Allen County’s Padre Lauro Zuñiga notes, "I think there are a lot of organizations that just exist but don't actively cultivate trust with community members, so at a time to disseminate information, their return on what they're investing in is really low because people don't trust them, or people just are very wary of like the information they're presenting.”

Filling out the Free Application for Federal Student Aid (FAFSA) can be confusing for many students and parents, even those who are native English speakers. But it can become nearly impossible to navigate for those who are not.

“Many families, many parents don't have any idea, and the kids don't know either. And there's help, but the Latinos, these parents, they feel comfortable when they can talk to people like Lauro or like myself. We understand their language, we understand the culture,” added Fernando Zapari, Editor and Publisher of El Mexicano Newspaper.

"We do have many talented young people in our community, but we need to get the word out there about the resources that are available for everyone [in northeast Indiana].”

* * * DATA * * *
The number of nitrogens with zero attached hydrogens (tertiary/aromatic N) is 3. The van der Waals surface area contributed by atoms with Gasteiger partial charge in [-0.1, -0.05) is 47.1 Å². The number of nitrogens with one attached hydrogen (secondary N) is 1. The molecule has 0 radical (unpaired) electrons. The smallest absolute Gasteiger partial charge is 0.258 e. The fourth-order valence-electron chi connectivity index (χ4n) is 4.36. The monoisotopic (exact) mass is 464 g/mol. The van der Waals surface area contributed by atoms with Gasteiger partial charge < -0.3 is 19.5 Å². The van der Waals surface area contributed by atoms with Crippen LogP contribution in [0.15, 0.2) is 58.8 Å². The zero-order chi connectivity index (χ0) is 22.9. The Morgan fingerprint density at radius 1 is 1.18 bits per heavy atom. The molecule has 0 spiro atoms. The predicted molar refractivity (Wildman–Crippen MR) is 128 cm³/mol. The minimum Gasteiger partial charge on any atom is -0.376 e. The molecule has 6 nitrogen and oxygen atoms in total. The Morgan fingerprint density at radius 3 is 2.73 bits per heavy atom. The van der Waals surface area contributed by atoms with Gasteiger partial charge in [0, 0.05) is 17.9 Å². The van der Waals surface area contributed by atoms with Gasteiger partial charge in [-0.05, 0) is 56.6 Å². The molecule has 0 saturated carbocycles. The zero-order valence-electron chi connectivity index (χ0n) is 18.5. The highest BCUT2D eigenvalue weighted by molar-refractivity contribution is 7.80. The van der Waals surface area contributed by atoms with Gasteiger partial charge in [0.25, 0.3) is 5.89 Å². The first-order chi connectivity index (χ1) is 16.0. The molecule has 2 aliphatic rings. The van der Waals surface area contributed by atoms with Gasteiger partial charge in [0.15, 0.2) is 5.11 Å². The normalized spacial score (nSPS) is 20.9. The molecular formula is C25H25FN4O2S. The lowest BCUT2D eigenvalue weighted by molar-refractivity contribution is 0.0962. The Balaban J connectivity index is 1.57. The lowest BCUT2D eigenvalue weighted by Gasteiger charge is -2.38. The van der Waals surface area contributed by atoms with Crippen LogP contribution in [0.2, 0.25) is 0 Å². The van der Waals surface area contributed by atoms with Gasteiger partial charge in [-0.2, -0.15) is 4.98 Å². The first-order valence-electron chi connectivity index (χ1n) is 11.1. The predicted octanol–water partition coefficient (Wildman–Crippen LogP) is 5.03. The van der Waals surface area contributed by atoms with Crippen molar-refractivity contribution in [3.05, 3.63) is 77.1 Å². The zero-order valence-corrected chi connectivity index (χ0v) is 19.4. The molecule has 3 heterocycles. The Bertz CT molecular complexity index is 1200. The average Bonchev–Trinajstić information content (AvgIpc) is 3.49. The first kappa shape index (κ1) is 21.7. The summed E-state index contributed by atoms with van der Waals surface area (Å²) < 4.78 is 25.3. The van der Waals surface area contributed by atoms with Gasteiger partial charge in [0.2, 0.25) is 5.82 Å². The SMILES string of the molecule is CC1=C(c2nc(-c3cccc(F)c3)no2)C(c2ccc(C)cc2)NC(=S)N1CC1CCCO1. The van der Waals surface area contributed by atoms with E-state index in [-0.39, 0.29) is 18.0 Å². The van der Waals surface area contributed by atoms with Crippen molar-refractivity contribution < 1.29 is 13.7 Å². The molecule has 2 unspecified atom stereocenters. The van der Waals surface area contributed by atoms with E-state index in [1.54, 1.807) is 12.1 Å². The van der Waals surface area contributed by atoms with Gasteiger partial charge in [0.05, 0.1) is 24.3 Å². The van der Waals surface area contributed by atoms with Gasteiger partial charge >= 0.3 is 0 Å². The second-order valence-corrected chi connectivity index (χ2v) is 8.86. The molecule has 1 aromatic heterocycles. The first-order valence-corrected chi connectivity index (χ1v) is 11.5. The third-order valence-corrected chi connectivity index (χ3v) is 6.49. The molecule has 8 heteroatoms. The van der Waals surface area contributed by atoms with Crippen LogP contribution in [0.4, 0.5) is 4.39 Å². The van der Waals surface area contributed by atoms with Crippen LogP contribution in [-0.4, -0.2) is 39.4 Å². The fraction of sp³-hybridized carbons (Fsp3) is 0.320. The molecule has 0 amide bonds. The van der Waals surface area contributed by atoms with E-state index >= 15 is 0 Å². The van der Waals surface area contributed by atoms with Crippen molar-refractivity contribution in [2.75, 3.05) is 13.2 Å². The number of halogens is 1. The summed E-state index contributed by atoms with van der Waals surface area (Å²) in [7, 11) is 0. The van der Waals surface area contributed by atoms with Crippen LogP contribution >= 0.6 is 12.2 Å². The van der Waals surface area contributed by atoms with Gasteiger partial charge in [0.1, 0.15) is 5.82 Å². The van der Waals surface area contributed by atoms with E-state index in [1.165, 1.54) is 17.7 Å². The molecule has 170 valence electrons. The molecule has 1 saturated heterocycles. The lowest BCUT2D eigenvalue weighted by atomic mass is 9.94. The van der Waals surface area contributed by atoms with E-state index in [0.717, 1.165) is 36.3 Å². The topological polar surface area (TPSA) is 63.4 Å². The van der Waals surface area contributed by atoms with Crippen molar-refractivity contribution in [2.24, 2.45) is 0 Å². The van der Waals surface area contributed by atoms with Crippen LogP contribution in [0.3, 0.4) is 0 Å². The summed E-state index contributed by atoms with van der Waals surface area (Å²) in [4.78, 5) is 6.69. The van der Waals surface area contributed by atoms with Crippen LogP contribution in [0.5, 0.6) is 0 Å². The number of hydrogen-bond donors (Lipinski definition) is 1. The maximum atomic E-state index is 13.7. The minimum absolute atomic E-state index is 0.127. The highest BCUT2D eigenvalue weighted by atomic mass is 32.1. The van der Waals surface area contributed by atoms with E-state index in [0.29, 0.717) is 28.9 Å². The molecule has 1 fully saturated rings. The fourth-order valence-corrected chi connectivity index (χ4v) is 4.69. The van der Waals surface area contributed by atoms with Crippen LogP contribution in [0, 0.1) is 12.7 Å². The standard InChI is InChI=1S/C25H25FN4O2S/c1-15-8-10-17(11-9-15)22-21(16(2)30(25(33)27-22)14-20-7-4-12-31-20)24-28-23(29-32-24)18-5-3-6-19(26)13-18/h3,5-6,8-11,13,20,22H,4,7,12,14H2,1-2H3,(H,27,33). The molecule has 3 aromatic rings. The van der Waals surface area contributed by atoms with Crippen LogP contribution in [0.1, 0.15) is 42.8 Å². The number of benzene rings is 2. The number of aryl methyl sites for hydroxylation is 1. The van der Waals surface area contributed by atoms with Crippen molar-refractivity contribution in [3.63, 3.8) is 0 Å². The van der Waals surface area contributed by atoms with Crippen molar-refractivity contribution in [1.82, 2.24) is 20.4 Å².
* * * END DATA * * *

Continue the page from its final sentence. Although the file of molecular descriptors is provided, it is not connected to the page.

Zapari and Zuñiga, both advocates for the northeast Indiana Hispanic and Latino community, work together to reach and inform members of the community about opportunities like Indiana’s 21st Century Scholars, an early-college promise program designed to help ensure every Hoosier student can afford the opportunity provided by a college education. Eligible students who maintain the Scholar Pledge to excellence in school and life receive a scholarship for up to four years of up to 100% tuition at an eligible Indiana college or university after they graduate from high school.

With the current pandemic, the duo was faced with figuring out how to communicate resources like 21st Century Scholars. “We ended up going virtual, and they ended up being really successful events because Fernando and I ended up getting past scholars to talk about their experiences, which really helped make the opportunity a lot more concrete for a lot of parents and students,” said Zuñiga.